Having your own professional indemnity gives you the peace of mind of knowing that you have the right to seek help, advice and financial indemnity against any costs and damages involved. What's more, once you are registered, a patient (or your employer, or even a former employer with whom you are in dispute) could make a complaint about you to the GDC. NHS/Crown indemnity gives you no protection or support at all in this situation, but having your own membership of a protection organisation means that you can have access to personal advice, guidance and support (including a 24 hour emergency helpline to experienced dento-legal advisers), and the costs of representation by specialist solicitors and barristers (where necessary) can be met on your behalf.

Dental nurses are unlikely to become involved in Inquests and Fatal Accident Inquiries, but it is possible, and again, NHS/Crown Indemnity doesn't provide any support or representation for individuals in these situations. Top

Q10. Most of the dentists I work with are members of Dental Protection, and I have seen some of the publications they receive. Would I be entitled to receive these (or any other) publications from you, if I were to become a member?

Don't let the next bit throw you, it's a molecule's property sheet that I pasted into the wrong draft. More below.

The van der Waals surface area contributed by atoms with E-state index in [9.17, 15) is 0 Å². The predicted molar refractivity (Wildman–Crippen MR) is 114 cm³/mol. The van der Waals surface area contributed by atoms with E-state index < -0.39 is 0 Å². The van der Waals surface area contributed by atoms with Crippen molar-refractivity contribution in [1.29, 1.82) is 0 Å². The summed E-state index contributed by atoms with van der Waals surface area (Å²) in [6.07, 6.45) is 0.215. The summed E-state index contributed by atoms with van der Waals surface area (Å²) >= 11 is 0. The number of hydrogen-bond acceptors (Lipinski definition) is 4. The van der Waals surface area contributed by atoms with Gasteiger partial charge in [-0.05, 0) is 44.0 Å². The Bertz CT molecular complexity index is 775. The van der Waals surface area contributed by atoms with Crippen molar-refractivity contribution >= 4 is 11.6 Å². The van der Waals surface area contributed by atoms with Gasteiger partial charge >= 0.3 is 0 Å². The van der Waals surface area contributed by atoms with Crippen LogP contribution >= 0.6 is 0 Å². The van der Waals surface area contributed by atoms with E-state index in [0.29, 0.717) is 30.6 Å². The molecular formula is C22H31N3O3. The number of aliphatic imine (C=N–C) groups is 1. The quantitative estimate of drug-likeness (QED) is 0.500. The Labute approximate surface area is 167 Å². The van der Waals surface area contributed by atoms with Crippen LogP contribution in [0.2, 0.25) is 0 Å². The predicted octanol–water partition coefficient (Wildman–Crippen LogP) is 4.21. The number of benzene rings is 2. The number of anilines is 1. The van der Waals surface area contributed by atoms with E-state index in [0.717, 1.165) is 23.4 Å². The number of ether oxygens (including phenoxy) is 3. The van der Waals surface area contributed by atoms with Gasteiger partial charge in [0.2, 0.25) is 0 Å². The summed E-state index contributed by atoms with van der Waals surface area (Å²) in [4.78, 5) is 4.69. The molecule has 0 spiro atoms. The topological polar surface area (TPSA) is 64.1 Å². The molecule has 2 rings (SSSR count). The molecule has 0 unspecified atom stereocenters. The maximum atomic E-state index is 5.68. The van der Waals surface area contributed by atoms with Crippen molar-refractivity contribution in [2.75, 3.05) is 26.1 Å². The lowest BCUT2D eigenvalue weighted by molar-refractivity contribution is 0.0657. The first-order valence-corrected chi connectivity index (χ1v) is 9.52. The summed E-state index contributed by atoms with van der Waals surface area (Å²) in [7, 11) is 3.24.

Yes. Many of our publications are sent to each and every one of our 62,000 or more members in 70 countries around the world. In addition to this, we also publish over 15 more targeted publications for different groups of members such as those in the salaried services, hygienists and therapists, students, young dentists, etc. Dental nurses will become another such group and will be entitled to receive publications relevant to them. Meanwhile, dental nurses who become members can access all our online publications via our website, and enjoy the substantial member discounts on offer, as well as being invited to attend our seminars and other events at a heavily reduced member price. Top

Dental Protection Limited (registered in England No. 2374160) is a wholly owned subsidiary of The Medical Protection Society Limited (MPS) which is registered in England (No.36142). Both companies have their registered office at 33 Cavendish Square, London W1G 0PS.

 

Dental Protection Limited serves and supports the dental members of MPS, with access to the full range of benefits of membership which are all discretionary and set out in MPS’s Memorandum and Articles of Association. MPS is not an insurance company.